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Choctaw and Buffalo

Iti Fabvssa

Buffalo1Buffalo
   Two are possibly connected more strongly than ever today 

   Over the last couple of years, the writers of Iti Fab­vssa have received a number of questions about the rela­tionship between the Choc­taw people and the American bison, or "buffalo." While the Choctaw never relied upon bison to the same extent as the Plains Indian Tribes, such as the Comanche and Paw­nee, Choctaw communities did hunt bison and use bison products during certain times in history. Today, through a pan-Indian identity that emphasizes this animal, the bison is connected with the Choctaw people perhaps more strongly than ever before.

   The American bison known as "yvnnash" in the Choctaw language is an amazing native creature. A mature bison bull can easily reach 2,000 pounds at ma­turity. Although these wool-covered, grass-eating rumi­nants might look sluggish and clumsy, they are not. A bison can run 40 miles per hour (as fast as a race horse), and do a standing jump over a six-foot-high fence (National Bi­son Association 1990)! Bison are also very tough. In 1906, promoters took two bison down to El Paso, Texas, to pit them against some of the best fighting bulls from Mex­ico (Johnson 2009). The first match saw a hobbled bison, whose leg had been injured during the long train ride, pit­ted against one of the fighting bulls. The fierce bull charged the calm bison at an angle, and glanced off. The bull then charged again, this time at a more direct angle. On impact, the bison stood unmoved; the fighting bull fell to its haunch­es. The bull recovered and charged again, but this time the bison met him head-on.

   The fighting bull crumpled to the ground, then began run­ning around the ring looking for a place to escape! A sec­ond bull was brought out and the bison sent him running, too. The bored bison eventu­ally fell asleep in the spot it had been standing since the match began. Later, a third fighting bull was brought out, and soon the limping bison was chasing it plus the other two bulls around the ring!

   The American bison has its early origins in ancient forms of animals that lived in Asia. By 2.5 million years ago, some of the herds had come to North America and began to diverge from their Asian relatives. Through the millennia, other groups of bison immigrated from Asia and mixed with the bison already in North America. Eventually, several different North Amer­ican species of bison evolved. One of these, Bison latifrons, had horns that spanned 7 feet from tip-to-tip. Bison anti­quus, another giant species of bison, lived in the Choctaw homeland at the time of the earliest people in the area, during the end of the last "Ice Age." In north Florida, a skel­eton of one of these animals dating back 12,000 years was found with a stone spearhead stuck in the skull (Webb et.al 1984). The hunters could well have been ancestors of today's Choctaw.

   Around 10,000 years ago, a major climate shift took place across the globe, with envi­ronmental conditions eventu­ally becoming like those of today. Bison antiquus evolved into a smaller form of animal, today's bison. The habitat of these modern bison consists primarily of the Great Plains, an area spanning from central Texas to Canada and from the foothills of Colorado to the Cross Timbers of eastern Oklahoma. An estimated 30­60 million bison roamed this area, making them the most numerous hoofed animal on the planet. Bison are a key­stone species of the prairie and help other plants and animals from this eco zone to survive. For example, in the spring, as bison shed their coats, they get itchy and will rub on a tree, which knocks off the bark and kills the trees, creating available sunlight for prairie grass to grow. Also, the sharp hooves of the bison tear up the ground and make excellent places for the seeds from prairie plants to get es­tablished.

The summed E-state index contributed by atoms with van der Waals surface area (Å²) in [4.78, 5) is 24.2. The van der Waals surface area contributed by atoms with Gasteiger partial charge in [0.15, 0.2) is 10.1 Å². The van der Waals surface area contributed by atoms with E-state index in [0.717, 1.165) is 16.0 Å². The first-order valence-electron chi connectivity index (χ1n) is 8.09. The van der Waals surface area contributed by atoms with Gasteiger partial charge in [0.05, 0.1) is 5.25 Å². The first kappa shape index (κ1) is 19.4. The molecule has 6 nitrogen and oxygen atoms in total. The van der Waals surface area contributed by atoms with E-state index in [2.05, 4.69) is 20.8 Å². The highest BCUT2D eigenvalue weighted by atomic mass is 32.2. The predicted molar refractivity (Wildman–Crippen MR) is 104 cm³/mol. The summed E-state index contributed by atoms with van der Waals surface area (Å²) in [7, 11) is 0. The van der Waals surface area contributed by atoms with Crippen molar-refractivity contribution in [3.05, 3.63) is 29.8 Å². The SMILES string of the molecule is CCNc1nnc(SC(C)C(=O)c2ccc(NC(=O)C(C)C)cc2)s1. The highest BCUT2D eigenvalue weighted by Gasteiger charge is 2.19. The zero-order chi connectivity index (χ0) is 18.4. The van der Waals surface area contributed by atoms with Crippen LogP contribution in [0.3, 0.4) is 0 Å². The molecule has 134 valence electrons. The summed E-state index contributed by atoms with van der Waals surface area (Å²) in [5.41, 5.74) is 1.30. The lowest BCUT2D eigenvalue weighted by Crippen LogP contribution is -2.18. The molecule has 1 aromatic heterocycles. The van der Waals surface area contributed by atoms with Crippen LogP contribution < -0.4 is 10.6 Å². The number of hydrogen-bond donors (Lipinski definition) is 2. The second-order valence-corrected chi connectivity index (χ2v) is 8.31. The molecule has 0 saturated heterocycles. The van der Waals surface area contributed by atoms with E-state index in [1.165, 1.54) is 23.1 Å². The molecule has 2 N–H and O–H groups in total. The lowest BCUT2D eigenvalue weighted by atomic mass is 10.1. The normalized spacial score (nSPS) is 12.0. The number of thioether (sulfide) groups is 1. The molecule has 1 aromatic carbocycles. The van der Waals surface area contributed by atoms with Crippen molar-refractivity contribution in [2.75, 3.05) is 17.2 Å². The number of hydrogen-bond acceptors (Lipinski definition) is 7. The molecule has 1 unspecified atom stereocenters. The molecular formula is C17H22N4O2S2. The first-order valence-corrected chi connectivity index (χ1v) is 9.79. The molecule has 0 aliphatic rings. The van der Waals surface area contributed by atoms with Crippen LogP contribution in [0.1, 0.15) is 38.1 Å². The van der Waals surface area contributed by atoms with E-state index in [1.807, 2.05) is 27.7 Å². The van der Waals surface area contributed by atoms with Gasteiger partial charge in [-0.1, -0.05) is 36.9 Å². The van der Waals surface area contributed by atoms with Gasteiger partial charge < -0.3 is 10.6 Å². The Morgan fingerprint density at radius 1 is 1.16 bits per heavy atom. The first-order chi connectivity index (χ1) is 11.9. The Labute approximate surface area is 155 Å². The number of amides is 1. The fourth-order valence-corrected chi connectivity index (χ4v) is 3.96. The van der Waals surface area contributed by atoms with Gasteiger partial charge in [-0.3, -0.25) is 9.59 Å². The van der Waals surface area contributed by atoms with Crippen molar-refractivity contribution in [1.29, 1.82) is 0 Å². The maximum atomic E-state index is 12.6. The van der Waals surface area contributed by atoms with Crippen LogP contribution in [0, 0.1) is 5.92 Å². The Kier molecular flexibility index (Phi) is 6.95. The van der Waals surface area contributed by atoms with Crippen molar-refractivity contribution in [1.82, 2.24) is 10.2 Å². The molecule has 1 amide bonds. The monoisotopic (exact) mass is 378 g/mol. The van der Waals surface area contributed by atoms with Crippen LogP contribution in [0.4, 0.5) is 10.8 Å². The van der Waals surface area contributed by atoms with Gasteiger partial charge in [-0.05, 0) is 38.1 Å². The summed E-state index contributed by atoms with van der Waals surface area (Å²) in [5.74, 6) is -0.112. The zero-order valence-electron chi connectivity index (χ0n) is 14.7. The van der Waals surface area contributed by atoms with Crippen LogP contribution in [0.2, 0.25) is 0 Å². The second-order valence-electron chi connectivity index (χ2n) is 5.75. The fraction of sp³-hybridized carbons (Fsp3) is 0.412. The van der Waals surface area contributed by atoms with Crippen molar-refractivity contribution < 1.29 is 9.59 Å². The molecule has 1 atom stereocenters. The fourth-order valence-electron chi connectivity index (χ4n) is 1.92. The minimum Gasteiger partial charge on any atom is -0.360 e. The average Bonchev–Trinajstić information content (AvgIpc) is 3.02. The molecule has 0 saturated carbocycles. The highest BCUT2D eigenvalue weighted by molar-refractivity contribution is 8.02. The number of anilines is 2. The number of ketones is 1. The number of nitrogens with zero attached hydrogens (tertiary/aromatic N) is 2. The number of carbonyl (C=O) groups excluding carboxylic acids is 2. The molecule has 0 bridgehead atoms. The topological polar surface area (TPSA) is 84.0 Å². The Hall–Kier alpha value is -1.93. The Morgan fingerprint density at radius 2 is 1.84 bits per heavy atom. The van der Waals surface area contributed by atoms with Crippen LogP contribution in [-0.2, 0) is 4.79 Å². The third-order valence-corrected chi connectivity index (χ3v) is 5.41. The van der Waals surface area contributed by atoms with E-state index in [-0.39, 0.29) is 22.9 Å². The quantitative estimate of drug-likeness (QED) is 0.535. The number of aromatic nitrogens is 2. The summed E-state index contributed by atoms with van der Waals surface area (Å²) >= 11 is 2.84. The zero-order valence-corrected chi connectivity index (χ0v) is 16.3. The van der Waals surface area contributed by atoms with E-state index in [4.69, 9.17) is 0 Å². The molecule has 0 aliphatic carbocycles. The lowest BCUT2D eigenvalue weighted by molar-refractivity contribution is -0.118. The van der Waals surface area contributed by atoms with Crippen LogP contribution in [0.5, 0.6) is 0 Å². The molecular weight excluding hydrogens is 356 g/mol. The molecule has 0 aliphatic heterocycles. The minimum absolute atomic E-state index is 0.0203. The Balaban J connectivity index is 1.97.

Little direct evidence exists of bison living in the Choc­taw homeland between the end of the "Ice Age," about10,000 years ago, and the arrival of the French in the 1600s. In the 1540s, Her­nando de Soto and his men traveled across the Southeast from as far as the east coast to some distance west of the Mississippi river. During this four-year journey, they never encountered a single live bi­son. Clearly the animal was rare to non-existent across the region. However, the De Soto expedition did observe native communities using bison products with increas­ing frequency from Georgia westward. Apparently, these communities had been using bison products for some time. Archaeologists have uncov­ered bison horn core frag­ments at Moundville, an an­cestral Choctaw settlement in western Alabama that dates to several hundred years before European contact (Knight and Steponaitis 1998). One may wonder how these com­munities came to have bison products if the animals them­selves did not live in the area. The bison products were sup­plied through an extensive trade network that linked the Tribes in the Southeast with Tribes living on the south­ern Plains. The Southeastern Tribes exchanged things like agricultural produce and good bow wood for bison hides and meat (c.f. Canete 1993:307[ca. 1565]). The Spiro site ,located in Leflore County Oklahoma, may have been one center for this plains/woodlands trade (Schambach1999). Later the Wichita vil­lages served the same role.

   From the late 1500s to late 1600s, few or no Europe­ans came through Choctaw country. When Europeans did again enter the area, they unlike De Soto, found many bison living in the Southeast. Herds ranged all the way to the east coast and down into peninsular Florida. Choctaw oral history describes bison living in Lowndes and Nesho­ba Counties in Mississippi, right in the heart of the Choc­taw homeland during the early1700s (Bowman 1904:428).According to another account from the mid-1700s, nomadic tribes who lived off of bison occasionally came through the Choctaw homeland fol­lowing these herds (Anony­mous 1918:72 [1755?]).